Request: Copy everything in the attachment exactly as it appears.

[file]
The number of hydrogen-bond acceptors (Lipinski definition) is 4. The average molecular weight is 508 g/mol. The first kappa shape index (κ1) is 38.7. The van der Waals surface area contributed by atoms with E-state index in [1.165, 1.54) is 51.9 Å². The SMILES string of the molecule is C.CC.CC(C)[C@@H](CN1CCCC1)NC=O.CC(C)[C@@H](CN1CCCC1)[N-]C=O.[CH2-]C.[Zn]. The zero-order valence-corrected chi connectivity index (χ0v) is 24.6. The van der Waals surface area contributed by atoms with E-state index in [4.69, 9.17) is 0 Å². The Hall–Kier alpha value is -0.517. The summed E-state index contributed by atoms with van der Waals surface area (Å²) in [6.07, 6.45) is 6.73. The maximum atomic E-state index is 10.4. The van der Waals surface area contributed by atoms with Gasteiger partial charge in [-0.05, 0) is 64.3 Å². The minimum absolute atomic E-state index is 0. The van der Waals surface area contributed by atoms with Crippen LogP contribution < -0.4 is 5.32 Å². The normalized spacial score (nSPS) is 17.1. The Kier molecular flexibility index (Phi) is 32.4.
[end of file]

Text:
The number of hydrogen-bond acceptors (Lipinski definition) is 4. The average molecular weight is 508 g/mol. The first kappa shape index (κ1) is 38.7. The van der Waals surface area contributed by atoms with E-state index in [1.165, 1.54) is 51.9 Å². The SMILES string of the molecule is C.CC.CC(C)[C@@H](CN1CCCC1)NC=O.CC(C)[C@@H](CN1CCCC1)[N-]C=O.[CH2-]C.[Zn]. The zero-order valence-corrected chi connectivity index (χ0v) is 24.6. The van der Waals surface area contributed by atoms with E-state index in [4.69, 9.17) is 0 Å². The Hall–Kier alpha value is -0.517. The summed E-state index contributed by atoms with van der Waals surface area (Å²) in [6.07, 6.45) is 6.73. The maximum atomic E-state index is 10.4. The van der Waals surface area contributed by atoms with Gasteiger partial charge in [-0.05, 0) is 64.3 Å². The minimum absolute atomic E-state index is 0. The van der Waals surface area contributed by atoms with Crippen LogP contribution < -0.4 is 5.32 Å². The normalized spacial score (nSPS) is 17.1. The Kier molecular flexibility index (Phi) is 32.4.